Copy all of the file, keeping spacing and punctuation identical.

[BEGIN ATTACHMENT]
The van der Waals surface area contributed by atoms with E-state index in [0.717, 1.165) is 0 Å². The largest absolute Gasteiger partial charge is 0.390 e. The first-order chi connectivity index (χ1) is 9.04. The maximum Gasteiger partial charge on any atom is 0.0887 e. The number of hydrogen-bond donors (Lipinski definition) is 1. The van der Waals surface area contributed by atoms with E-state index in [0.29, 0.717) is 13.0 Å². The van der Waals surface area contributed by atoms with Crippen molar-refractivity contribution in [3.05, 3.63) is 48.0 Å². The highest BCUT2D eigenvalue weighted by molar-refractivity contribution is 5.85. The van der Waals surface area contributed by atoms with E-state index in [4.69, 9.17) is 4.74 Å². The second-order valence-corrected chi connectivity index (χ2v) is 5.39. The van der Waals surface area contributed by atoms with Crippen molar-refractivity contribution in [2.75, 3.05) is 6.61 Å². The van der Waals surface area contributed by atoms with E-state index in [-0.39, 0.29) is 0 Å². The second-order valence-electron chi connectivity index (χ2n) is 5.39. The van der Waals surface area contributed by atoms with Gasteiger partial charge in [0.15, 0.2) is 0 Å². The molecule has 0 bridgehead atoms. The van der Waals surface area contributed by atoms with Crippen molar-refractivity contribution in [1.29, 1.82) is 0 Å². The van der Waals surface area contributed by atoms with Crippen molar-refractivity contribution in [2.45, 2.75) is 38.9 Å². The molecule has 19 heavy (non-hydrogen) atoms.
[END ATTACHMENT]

The van der Waals surface area contributed by atoms with E-state index in [0.717, 1.165) is 0 Å². The largest absolute Gasteiger partial charge is 0.390 e. The first-order chi connectivity index (χ1) is 9.04. The maximum Gasteiger partial charge on any atom is 0.0887 e. The number of hydrogen-bond donors (Lipinski definition) is 1. The van der Waals surface area contributed by atoms with E-state index in [0.29, 0.717) is 13.0 Å². The van der Waals surface area contributed by atoms with Crippen molar-refractivity contribution in [3.05, 3.63) is 48.0 Å². The highest BCUT2D eigenvalue weighted by molar-refractivity contribution is 5.85. The van der Waals surface area contributed by atoms with E-state index in [4.69, 9.17) is 4.74 Å². The second-order valence-corrected chi connectivity index (χ2v) is 5.39. The van der Waals surface area contributed by atoms with Crippen molar-refractivity contribution in [2.75, 3.05) is 6.61 Å². The van der Waals surface area contributed by atoms with E-state index in [-0.39, 0.29) is 0 Å². The second-order valence-electron chi connectivity index (χ2n) is 5.39. The van der Waals surface area contributed by atoms with Gasteiger partial charge in [0.15, 0.2) is 0 Å². The molecule has 0 bridgehead atoms. The van der Waals surface area contributed by atoms with Crippen molar-refractivity contribution in [1.29, 1.82) is 0 Å². The van der Waals surface area contributed by atoms with Crippen molar-refractivity contribution in [2.45, 2.75) is 38.9 Å². The molecule has 19 heavy (non-hydrogen) atoms.